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Designer Notebook: High Point 2015, part 1 - Details Abound

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Designer Notebook: High Point 2015, part 1 - Details Abound

Twice a year, tens of thousands of interior designers and home decor store owners descend upon the small, sleepy town of High Point, North Carolina for High Point Market. The event brings together more than 2,000 exhibitors across 180 buildings in one location. It's a designer's dream! For me and JBi, this is an opportunity to see the latest products from the top manufacturers in the home product industry. I'm looking for new furniture, lighting, accessory and art I can use to put together great rooms for my clients.

While attending a trade show can certainly be fun with numerous parties and meeting leaders in the industry sounds, it's also a ton of work. On average, I'll visit 100 or more showrooms over a 5 day time period - that's 20 or more showrooms per day. It's a lot of walking, talking, sitting (trying out all the furniture from trusted and new manufacturers so I can be assured the highest quality for my clients) and learning about all these products.

And, yes, there are certainly some great moments. This year I had the privilege of meeting Gary Inman, a distinguished designer in the resort and hospitality arena. He gave a great talk on the Art of Collecting (look for something on this topic in later post). Previous years gave me the opportunity to meet Thom Filicia and Barclay Butera, two amazing designers and founders of great brands of products I use on a regular basis.

So, back to Market. Each year, I look for a common thread in the products manufacturers are showing. A few years ago, in the midst of the recession, I noticed that furniture had a distinctly simple feel. Manufacturers had simplified their profiles and used more reclaimed materials. Everything appeared very modest, even for the higher end manufacturers. As the economy continues to improve and the furnishings industry is seeing a great rebound, manufacturers are starting to be bold again in their design choices with an increased use of patterns and finer details in casegoods. I believe these trends will continue for a years to come as the industry continues to bounce back and homeowners want to fill their homes with the finer things in life.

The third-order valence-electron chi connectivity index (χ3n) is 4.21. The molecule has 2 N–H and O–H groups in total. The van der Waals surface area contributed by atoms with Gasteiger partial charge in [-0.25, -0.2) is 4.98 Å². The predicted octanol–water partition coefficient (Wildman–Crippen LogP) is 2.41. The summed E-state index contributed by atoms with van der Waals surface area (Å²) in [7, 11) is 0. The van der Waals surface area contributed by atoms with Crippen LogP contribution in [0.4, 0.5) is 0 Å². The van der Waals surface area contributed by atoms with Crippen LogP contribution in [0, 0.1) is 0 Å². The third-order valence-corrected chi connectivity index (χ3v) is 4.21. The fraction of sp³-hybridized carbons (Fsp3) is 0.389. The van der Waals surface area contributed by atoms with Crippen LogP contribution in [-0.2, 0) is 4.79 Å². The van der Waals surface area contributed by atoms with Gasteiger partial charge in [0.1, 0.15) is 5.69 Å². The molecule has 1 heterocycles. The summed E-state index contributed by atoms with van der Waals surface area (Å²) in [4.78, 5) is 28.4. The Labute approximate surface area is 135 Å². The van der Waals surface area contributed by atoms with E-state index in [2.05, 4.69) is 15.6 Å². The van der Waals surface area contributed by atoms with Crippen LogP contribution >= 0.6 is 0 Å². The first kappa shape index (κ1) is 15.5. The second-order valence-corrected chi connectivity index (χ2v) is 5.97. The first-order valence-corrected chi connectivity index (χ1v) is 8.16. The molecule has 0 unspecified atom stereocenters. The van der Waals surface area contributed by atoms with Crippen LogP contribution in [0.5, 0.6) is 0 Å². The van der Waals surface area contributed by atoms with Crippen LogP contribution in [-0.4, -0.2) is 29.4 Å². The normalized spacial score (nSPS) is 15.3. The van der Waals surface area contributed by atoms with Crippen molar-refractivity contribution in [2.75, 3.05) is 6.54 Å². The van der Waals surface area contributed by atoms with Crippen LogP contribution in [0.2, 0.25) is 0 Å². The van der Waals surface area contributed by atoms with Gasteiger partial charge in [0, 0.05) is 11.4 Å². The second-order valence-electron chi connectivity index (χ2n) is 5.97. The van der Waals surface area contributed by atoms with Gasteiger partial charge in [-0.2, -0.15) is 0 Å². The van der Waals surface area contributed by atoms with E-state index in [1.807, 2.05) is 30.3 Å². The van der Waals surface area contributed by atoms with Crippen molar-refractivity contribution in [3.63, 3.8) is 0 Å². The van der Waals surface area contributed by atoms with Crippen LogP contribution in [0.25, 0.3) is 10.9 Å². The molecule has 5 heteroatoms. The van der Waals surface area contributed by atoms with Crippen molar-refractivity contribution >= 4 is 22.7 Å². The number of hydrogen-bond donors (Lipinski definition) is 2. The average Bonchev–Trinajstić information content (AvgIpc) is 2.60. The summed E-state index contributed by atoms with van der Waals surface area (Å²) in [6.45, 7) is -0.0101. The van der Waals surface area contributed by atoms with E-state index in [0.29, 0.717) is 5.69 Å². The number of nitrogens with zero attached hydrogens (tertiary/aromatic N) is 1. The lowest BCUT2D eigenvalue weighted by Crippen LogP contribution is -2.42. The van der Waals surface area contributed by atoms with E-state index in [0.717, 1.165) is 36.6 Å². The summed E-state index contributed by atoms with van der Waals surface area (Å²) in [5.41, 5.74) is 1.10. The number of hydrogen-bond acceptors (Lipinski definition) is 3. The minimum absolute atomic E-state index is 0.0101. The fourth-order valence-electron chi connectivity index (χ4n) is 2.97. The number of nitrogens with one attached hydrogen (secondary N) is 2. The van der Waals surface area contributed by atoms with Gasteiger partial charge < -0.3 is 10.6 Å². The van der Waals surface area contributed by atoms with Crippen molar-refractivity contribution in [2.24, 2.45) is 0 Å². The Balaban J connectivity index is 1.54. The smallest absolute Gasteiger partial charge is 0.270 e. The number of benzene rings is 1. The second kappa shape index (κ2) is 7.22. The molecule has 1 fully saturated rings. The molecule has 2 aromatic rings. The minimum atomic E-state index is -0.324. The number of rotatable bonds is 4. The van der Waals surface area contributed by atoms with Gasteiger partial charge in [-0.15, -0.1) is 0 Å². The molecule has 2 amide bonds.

In this room by Thibaut, the wallpaper and chair fabrics  (three different ones, by the way) fill the room with color and pattern. I saw this over and over in manufacturers of all levels and types of products.  

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This beautiful use of ribbon by Hancock & Moore is another example of details done the right way. 

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Over and over, casegoods are moving away from the overly simple and rustic look to a more refined aesthetic with beautiful details. Taracea's small bar cabinet is created using wood inlays in a houndstooth pattern. A contemporary use of the inlay technique and simply stunning! 

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Another example of detail in casegood by Century Furniture shows a bar with stunning chrome details as metal inlays and other details on the base.

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And, Bernhardt, one of my favorites, dare not be left out of the game with this stunning aged brass bed and lacquered capiz shell nightstands. 

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Even the live edge movement is getting into the groove. This maple table by The Table Factory has a metal zipper detail down the middle that would be the talk of any dinner party or gathering around this table. 

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Even art is getting into the game. These screen prints of geodes by Natural Curiosities are highlighted with gold leaf details that make them shine! Literally! 

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Upholstered furniture is seeing an increased use in details as well. These two pieces, one by Henredon and one by Taylor King, show the level of detail possible with upholstered furniture.

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So, where does this leave us? Well, I believe in a good place. Designers have more and more great products from which to choose and homeowners will likely start desiring an increased use of details in their own homes. That sets us all up for some great design to come down the road in the coming years. 

And, of course, if you're ready to start bringing some extra detail to your home, you know who to call (that would be me, right?!) - go to this page to get started redesigning your home.

 

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Designing the Perfect Colorful Kitchen

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Designing the Perfect Colorful Kitchen